When you think of bees, most probably you think of honey bees. But there are many different kinds of bees, and it is worth knowing what types of bees you are seeing, whether you want to attract them or keep them away. Most bees you see will be female bees, because they are the ones that do most of the work of the bee hive. You can easily learn to identify different types of bees. All bees are beneficial insects, so don't kill them; learn to live with them!
European honey bees, originally imported to North America to pollinate crops, differ from native bees by their coloring, which golden brown with black stripes. Look closely at them, after they have visited flowering plants, and you can see yellow pollen on their legs. When bees collect pollen, they place it in little baskets on their legs. There are many different types of honey bee, but most of them are very similar in appearance to each other.
In the United States, most European honey bees are a social bee and live in a honey bee colony maintained by beekeepers. They don’t often live in wild bee colonies. Even without a beekeeper around, honey bees will fly miles from their hive to find pollen. This is the type of bee we are all familiar with that produces honey.
Other common types of bees are native to the United States.
There are almost 50 species of bumble bees. They are larger than honey bees and have a black body covered with yellow and black hair. They might look like carpenter bees, but carpenter bees are noticeably larger than bumble bees. Bumble bees also have more hair on their abdomens than carpenter bees.
Bees in your Attic
Bumble bees create noise inside a flower by moving around quickly so they vibrate the pollen onto their hairs. They live in nests they build in the ground, often in abandoned mammal holes.
Do Carpenter bees cause Damage?
Carpenter bees, also sometimes known as wood bees, bore into wood to build their nest and make a hole that looks like it was made with a drill. If you see sawdust, you should look for a hole, which is the bee nest. The female carpenter bee lays her eggs in the nest and leaves. The bees emerge from the hole in the spring, leaving in single file. Many people find carpenter bees destructive, but you can deter them by painting or sealing any exposed wood.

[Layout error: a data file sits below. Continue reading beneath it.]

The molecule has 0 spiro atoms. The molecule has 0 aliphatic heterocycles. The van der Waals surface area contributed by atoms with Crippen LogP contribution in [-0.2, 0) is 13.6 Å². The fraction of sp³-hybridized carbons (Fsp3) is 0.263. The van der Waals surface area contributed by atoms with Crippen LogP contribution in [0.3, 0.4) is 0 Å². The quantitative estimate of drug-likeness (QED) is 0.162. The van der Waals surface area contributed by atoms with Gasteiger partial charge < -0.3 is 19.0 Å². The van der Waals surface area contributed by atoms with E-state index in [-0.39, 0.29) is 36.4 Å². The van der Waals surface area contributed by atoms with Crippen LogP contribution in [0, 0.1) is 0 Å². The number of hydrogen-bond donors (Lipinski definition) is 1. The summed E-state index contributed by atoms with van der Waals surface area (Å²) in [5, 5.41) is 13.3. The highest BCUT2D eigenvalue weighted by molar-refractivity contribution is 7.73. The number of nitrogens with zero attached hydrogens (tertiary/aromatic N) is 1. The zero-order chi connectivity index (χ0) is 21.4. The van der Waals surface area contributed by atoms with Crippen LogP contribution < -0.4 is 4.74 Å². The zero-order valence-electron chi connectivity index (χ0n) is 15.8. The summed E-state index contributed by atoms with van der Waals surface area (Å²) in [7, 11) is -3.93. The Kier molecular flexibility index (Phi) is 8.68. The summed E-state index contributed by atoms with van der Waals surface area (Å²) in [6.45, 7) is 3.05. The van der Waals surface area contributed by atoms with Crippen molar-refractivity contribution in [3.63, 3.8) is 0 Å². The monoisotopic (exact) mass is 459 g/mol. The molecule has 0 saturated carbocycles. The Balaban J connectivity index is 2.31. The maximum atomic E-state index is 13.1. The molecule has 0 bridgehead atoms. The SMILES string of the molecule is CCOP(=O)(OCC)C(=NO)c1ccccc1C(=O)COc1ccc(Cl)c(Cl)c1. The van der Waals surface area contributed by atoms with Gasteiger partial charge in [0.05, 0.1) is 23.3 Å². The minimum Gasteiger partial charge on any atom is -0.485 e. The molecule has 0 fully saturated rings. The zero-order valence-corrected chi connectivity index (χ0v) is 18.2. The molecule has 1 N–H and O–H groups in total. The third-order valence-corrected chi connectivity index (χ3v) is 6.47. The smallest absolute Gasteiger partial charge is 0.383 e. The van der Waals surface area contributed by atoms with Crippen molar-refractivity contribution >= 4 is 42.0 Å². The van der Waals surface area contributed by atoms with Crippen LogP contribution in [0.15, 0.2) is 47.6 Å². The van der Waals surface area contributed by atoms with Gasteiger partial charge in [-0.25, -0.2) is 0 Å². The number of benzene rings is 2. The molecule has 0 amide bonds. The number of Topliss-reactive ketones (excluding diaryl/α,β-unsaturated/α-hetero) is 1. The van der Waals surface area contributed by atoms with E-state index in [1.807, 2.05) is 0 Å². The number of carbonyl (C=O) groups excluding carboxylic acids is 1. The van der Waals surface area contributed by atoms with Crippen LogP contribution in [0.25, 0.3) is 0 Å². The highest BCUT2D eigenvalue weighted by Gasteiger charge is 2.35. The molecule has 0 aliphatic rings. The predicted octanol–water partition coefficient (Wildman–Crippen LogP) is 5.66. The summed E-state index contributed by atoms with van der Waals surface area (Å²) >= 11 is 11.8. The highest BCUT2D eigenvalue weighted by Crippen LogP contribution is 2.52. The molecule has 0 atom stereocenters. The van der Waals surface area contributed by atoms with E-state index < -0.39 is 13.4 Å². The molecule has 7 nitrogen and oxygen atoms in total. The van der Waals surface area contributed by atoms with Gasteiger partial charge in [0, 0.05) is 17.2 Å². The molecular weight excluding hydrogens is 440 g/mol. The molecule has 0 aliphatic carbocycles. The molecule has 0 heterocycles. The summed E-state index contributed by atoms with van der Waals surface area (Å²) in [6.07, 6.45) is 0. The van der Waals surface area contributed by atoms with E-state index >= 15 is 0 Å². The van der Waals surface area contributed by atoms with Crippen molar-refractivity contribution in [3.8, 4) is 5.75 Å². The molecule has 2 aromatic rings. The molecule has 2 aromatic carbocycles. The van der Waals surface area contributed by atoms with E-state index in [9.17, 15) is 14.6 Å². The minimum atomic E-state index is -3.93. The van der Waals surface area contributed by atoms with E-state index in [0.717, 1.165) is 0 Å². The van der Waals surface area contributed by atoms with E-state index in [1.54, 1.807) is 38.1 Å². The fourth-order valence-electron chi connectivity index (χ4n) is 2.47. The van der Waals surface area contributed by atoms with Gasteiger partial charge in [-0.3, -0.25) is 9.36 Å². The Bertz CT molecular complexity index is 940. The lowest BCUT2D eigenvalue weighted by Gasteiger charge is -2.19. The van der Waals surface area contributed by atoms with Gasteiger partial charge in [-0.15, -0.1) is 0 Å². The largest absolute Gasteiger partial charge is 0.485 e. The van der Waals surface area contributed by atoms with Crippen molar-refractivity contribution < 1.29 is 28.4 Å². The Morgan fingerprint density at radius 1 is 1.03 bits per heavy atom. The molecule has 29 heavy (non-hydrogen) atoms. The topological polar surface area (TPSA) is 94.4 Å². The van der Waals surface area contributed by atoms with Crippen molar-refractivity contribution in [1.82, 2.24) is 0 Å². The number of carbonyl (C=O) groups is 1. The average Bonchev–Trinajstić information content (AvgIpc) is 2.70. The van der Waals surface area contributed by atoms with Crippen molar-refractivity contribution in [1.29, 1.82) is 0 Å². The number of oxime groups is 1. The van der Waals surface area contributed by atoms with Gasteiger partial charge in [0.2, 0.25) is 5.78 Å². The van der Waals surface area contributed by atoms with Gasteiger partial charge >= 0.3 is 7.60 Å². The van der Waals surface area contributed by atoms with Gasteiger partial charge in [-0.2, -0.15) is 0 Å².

So, what should you do if bees move in?
Bees in your Walls
A female carpenter bee is an excellent pollinator. She also has pollen baskets on her legs. Carpenter bees have a black body with dense yellow and black hairs on their head and thorax and a bald abdomen. They can be territorial, so if carpenter bees are buzzing you, they are probably trying to defend their nests.
Mason bees are solitary bees. These are small, fast-flying bees and have metallic coloring . They do not have pollen baskets on their legs. Instead, they carry pollen from flowering plants in hairs on the underside of their abdomens.
Mason bees are most active in the spring and get their name from their habit of using mud to close nest cavities. In nature, they look for hollow stems or a twig to build nests. They also will readily come to bee hotels where environmentally conscious gardeners have pre-drilled holes for them.
Like the carpenter bees, a mason bee will lay female eggs in the back of the nest first and then the male eggs. After that she will gather nectar and pollen and use enzymes to create a food source for the offspring, which will be born the next spring. Finally, she will use mud to seal the opening to the nest. In the spring, the males will emerge first and be ready to mate when the females are born and emerge from the nest.
Bees in your Roof
If you are trying to attract mason bees to a bee hotel, be sure not to cover every bare spot in your landscape with grass or a ground cover. Leave some areas that can become a little muddy after rains or watering for them to be able to build their nest.
Leafcutter bees are solitary bees very similar to mason bees in their nesting characteristics, except that they use leaves to close up their nest cavities. They are black with white hairs covering the thorax and the bottom of the abdomen, and many species of leafcutter bees have large heads with massive jaws to aid in cutting off pieces of leaves to seal their nests. Also like mason bees, they carry pollen on their abdomens and are very fast flyers.